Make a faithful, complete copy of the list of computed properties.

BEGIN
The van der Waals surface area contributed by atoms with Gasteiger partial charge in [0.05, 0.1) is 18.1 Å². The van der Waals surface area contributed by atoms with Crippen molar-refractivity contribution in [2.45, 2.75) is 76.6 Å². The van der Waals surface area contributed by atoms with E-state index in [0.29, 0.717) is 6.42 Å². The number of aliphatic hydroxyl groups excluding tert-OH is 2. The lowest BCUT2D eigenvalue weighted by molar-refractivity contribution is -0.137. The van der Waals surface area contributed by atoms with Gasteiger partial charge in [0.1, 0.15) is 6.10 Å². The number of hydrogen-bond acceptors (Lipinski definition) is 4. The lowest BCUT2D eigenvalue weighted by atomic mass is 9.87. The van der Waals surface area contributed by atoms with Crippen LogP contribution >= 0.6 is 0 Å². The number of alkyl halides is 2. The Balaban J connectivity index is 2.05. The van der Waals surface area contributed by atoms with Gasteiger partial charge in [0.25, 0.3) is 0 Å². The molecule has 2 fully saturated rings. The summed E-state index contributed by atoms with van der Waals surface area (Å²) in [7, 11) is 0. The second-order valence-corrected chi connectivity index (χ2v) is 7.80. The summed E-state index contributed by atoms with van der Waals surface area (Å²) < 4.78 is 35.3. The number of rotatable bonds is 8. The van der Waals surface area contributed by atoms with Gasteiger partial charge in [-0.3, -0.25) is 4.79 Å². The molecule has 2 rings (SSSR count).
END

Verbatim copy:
The van der Waals surface area contributed by atoms with Gasteiger partial charge in [0.05, 0.1) is 18.1 Å². The van der Waals surface area contributed by atoms with Crippen molar-refractivity contribution in [2.45, 2.75) is 76.6 Å². The van der Waals surface area contributed by atoms with E-state index in [0.29, 0.717) is 6.42 Å². The number of aliphatic hydroxyl groups excluding tert-OH is 2. The lowest BCUT2D eigenvalue weighted by molar-refractivity contribution is -0.137. The van der Waals surface area contributed by atoms with Gasteiger partial charge in [0.1, 0.15) is 6.10 Å². The number of hydrogen-bond acceptors (Lipinski definition) is 4. The lowest BCUT2D eigenvalue weighted by atomic mass is 9.87. The van der Waals surface area contributed by atoms with Crippen LogP contribution >= 0.6 is 0 Å². The number of alkyl halides is 2. The Balaban J connectivity index is 2.05. The van der Waals surface area contributed by atoms with Gasteiger partial charge in [0.25, 0.3) is 0 Å². The molecule has 2 fully saturated rings. The summed E-state index contributed by atoms with van der Waals surface area (Å²) in [7, 11) is 0. The second-order valence-corrected chi connectivity index (χ2v) is 7.80. The summed E-state index contributed by atoms with van der Waals surface area (Å²) < 4.78 is 35.3. The number of rotatable bonds is 8. The van der Waals surface area contributed by atoms with Gasteiger partial charge in [-0.3, -0.25) is 4.79 Å². The molecule has 2 rings (SSSR count).